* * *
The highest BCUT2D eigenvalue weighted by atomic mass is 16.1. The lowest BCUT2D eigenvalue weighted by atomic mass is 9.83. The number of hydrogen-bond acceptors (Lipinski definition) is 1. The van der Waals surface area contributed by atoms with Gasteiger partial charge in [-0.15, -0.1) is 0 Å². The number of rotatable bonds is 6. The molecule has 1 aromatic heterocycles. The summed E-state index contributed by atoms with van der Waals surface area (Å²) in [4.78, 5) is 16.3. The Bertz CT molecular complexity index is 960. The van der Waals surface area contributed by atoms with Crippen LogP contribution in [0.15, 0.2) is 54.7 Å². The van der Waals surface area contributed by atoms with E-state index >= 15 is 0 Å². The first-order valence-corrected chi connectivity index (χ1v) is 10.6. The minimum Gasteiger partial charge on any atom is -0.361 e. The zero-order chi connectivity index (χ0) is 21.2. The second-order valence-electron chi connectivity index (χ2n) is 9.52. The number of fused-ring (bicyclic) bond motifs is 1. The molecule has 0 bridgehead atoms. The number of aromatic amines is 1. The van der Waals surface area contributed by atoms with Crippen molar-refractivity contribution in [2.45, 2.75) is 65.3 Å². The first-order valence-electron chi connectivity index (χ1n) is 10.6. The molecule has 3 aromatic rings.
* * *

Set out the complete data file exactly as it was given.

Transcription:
The highest BCUT2D eigenvalue weighted by atomic mass is 16.1. The lowest BCUT2D eigenvalue weighted by atomic mass is 9.83. The number of hydrogen-bond acceptors (Lipinski definition) is 1. The van der Waals surface area contributed by atoms with Gasteiger partial charge in [-0.15, -0.1) is 0 Å². The number of rotatable bonds is 6. The molecule has 1 aromatic heterocycles. The summed E-state index contributed by atoms with van der Waals surface area (Å²) in [4.78, 5) is 16.3. The Bertz CT molecular complexity index is 960. The van der Waals surface area contributed by atoms with Crippen LogP contribution in [0.15, 0.2) is 54.7 Å². The van der Waals surface area contributed by atoms with E-state index >= 15 is 0 Å². The first-order valence-corrected chi connectivity index (χ1v) is 10.6. The minimum Gasteiger partial charge on any atom is -0.361 e. The zero-order chi connectivity index (χ0) is 21.2. The second-order valence-electron chi connectivity index (χ2n) is 9.52. The number of fused-ring (bicyclic) bond motifs is 1. The molecule has 0 bridgehead atoms. The number of aromatic amines is 1. The van der Waals surface area contributed by atoms with Crippen molar-refractivity contribution in [2.45, 2.75) is 65.3 Å². The first-order valence-electron chi connectivity index (χ1n) is 10.6. The molecule has 3 aromatic rings.